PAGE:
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The National Security and Investment Act 2021 (NSIA): guidance on “notifiable acquisitions” and on process

The UK government is continuing to build up its guidance in preparation for the commencement of the UK’s national security regime on 4 January 2022.

Mandatory notification

Critically, the new rules introduce mandatory suspensory notification for certain acquisitions of qualifying entities that carry out particular activities in the UK within 17 designated sensitive areas of the economy ‒ so called “notifiable acquisitions”.

Knowing whether an acquisition is a notifiable acquisition is key. If a notifiable acquisition is completed without first notifying and gaining government approval, it is void. And the government could seek to impose civil and criminal penalties including substantial fines.

The government’s latest guidance, National Security and Investment Act: guidance on notifiable acquisitions, therefore provides welcome clarity. It is intended to assist the interpretation of the notifiable acquisitions regulations which detail the relevant activities of qualifying entities in each of the 17 areas of the economy.

In particular, the guidance sets out the nature of the relevant activities for each of the 17 high-risk sectors, with questions and examples to aid an assessment of whether an acquisition is in scope.  


With the start of the regime just weeks away, the government has published the content and form of the notification forms. Three different notices for mandatory notification, voluntary notification and a retrospective validation application are now set out in regulations laid before Parliament. In addition to certain specified information, the regulations prescribe wording for declarations in respect of the truth of the information provided and the authorisation of any appointed representative. As expected, the information required is extensive, covering areas including details on the acquirer, the acquisition, the qualifying entity/asset, any other related UK regulatory approvals and any notifications to overseas investment screening regimes within the previous 12 months. The government explains that not all categories of information will be required in every case and that the online portal will reflect this.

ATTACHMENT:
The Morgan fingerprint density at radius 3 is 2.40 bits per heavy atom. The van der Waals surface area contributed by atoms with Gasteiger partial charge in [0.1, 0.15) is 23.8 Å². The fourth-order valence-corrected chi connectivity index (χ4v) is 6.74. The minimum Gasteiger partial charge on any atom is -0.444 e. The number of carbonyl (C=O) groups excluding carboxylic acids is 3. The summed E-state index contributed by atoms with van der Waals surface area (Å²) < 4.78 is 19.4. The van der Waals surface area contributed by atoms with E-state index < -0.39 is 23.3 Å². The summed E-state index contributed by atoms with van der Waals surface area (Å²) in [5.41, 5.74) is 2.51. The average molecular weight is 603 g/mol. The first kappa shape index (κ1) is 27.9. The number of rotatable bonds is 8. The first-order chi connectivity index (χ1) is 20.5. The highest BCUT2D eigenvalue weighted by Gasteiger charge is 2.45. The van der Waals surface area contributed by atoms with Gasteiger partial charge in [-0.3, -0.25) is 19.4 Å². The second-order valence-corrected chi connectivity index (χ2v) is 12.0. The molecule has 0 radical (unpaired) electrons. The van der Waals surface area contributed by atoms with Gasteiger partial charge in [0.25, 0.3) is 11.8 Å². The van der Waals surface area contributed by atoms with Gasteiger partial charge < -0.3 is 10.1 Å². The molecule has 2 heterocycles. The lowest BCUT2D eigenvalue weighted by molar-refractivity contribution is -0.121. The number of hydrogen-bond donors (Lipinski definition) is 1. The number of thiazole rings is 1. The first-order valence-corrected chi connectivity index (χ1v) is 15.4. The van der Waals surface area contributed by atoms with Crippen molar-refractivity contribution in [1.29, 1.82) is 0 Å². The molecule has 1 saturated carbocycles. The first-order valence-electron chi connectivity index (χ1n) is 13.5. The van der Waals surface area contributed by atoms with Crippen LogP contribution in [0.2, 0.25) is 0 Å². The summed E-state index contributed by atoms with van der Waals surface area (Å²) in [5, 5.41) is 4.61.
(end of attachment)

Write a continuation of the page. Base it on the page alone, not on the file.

The government has also worked up its existing guidance National Security and Investment Act: prepare for new rules about acquisitions. This guidance covers the national security regime more broadly.

Significantly, the government has added sections to the guidance on process and the government’s potential response, including:

  • How to submit an online notification form. While we now have sight of the form and content of the notification forms, information on the submission process is still sketchy. Further guidance on how to register for the online notification form service and complete notification forms will be published closer to full commencement of the regime.
  • The review period, which applies to all notified acquisitions. This lasts up to 30 working days. The government expects most acquisitions to be cleared at this stage but it may call in the acquisition for further investigation during an assessment period.